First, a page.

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Multiple vulnerabilities found in Mac OS X

Posted on June 17th, 2015 at 3:30 PM EDT

A group of six researchers at several universities in the US and China published a paper last weekend revealing the details of several different vulnerabilities in Mac OS X. These vulnerabilities all provide ways for a malicious app to gain access to data from another app. Frighteningly, these vulnerabilities can be exploited from a Mac App Store app, and can even allow an attacker to gain access to keychain entries!
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Address bar spoofing vulnerability found

Posted on May 20th, 2015 at 2:19 PM EDT

A proof-of-concept was released several days ago of an issue with some web browsers, including Safari, that could allow a phishing page to display the wrong address in the browser’s address bar. This is a potentially very serious issue, but fortunately there are some things you can do about it, if you’re aware of them.
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Serious MacKeeper vulnerability found

Posted on May 9th, 2015 at 7:21 AM EDT

I have long advised against using MacKeeper for a variety of reasons (some of which can be found in Ongoing MacKeeper fraud). However, now there’s a new reason to avoid MacKeeper: it has been found to contain a serious vulnerability that can lead to remote code execution through the use of a malicious URL. In non-tech-speak, a hacker can create a link that will, if clicked, result in MacKeeper executing code embedded within the link! Such code could do things like wiping your hard drive clean, uploading data to a remote server, or downloading and installing malware.
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How serious is Thunderstrike?

Posted on January 19th, 2015 at 10:59 AM EST

A few weeks ago, Trammell Hudson demonstrated a way to permanently infect a Mac’s firmware using an exploit involving the Thunderbolt port on recent Macs. There has been a lot of very excellent information written about this, such as Rich Mogul’s Thunderstrike article in TidBITS. Although I can’t really provide any additional information, I can at least give readers my own perspective.
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Major iOS insecurity!

Posted on November 11th, 2014 at 7:32 AM EST

I don’t usually write about iOS security issues here, because, well, there aren’t any! Okay, maybe iOS isn’t really all that rosy, but it’s been pretty secure overall. Malware has existed for iOS for some time, but required jailbreaking the device (ie, hacking it to remove security and allow apps to be installed from sources other than the App Store). Unfortunately, that changed yesterday, as FireEye has announced a method they are calling the “Masque Attack” that can be used to install malware on iOS devices that have not been jailbroken.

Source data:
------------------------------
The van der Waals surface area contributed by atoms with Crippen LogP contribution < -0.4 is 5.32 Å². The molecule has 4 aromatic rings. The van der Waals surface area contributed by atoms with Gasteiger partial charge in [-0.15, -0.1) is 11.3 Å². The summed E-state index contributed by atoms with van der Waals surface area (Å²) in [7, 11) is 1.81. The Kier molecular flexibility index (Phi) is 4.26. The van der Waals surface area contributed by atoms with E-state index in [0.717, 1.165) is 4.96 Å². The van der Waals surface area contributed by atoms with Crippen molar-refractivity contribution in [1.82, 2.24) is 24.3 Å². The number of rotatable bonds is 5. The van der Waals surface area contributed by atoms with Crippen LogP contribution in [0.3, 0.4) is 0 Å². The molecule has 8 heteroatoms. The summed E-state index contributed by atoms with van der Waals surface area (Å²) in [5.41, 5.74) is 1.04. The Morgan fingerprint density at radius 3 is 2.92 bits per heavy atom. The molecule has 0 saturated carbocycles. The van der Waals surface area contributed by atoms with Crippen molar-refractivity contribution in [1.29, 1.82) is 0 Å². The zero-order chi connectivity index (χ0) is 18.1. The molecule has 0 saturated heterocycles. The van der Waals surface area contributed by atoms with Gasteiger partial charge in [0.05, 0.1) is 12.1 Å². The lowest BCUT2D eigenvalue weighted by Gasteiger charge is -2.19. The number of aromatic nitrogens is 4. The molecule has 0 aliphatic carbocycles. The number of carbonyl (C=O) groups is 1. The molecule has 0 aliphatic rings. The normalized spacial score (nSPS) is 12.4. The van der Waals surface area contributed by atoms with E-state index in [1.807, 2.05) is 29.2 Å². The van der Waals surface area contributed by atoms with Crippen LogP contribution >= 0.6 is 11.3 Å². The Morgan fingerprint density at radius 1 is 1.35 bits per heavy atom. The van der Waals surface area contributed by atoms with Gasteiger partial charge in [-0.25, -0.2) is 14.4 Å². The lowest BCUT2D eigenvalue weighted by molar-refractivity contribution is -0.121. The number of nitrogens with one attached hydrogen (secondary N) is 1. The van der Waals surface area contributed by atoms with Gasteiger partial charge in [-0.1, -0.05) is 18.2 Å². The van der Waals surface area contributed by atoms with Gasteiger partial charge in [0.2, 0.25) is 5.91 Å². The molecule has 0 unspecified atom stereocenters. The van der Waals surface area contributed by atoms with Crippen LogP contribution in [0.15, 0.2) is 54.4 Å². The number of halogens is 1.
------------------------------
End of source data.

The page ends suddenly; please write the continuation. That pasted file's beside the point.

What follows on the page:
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Should you worry about POODLE bites?

Posted on October 15th, 2014 at 7:38 AM EDT

Yesterday, Google revealed a vulnerability that one of their researchers found in SSL3, a technology used to secure many network connections, including those used by secure websites. This bug – which is being called “POODLE” – could allow for an attacker to gain access to encrypted transmissions sent between the browser and a secure site. The question many Mac users will be asking this morning is: how much should we worry?
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What does the “Shellshock” bug affect?

Posted on September 25th, 2014 at 9:48 AM EDT

The Internet’s tech news sites are awash in reports about the newly-discovered bug in the bash shell, now being called “Shellshock.” However, much of the coverage is either confusing for non-techies, or is misleading or even outright wrong. So what is this “Shellshock” thing, and what does it mean to you?
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Implications of celebrity photo iCloud hack

Posted on September 2nd, 2014 at 9:28 AM EDT

If you haven’t seen it in the news yet, I’m sure you will soon: the hackers who obtained and published nude photos of a number of female celebrities allegedly got those photos by hacking the iCloud accounts of those celebs. It’s unclear at this time whether iCloud was actually involved or whether news media have noticed two separate stories and glued them together. In any case, though, an iCloud vulnerability was real, so how concerned do we need to be?
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Uninstall Adobe Shockwave immediately!

Posted on May 22nd, 2014 at 7:01 AM EDT

Yesterday, Brian Krebs announced a shocking discovery: Adobe Shockwave Player includes an Adobe Flash Player component that has not received any security fixes since January 2013! This is a very serious security failure on Adobe’s part. I won’t be surprised if Apple blocks the current version of Shockwave, as they have done with vulnerable versions of Flash and Java in the past, but don’t wait for that to happen… remove Shockwave today!
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Adobe Flash Player security update released

Posted on April 29th, 2014 at 6:12 AM EDT

Adobe has released an update to their Adobe Flash Player software, which evidently had a vulnerability that was actively being exploited on Windows. There is no indication that this was being exploited on Mac OS X, but since the vulnerability was present in Flash for Mac OS X as well, all Mac users who have Adobe Flash Player installed should immediately update.

Note that the only legitimate place to download Flash is from, or by using Flash’s automatic update feature. Never install Flash by clicking a pop-up on a website that tells you Flash is outdated and needs to be updated!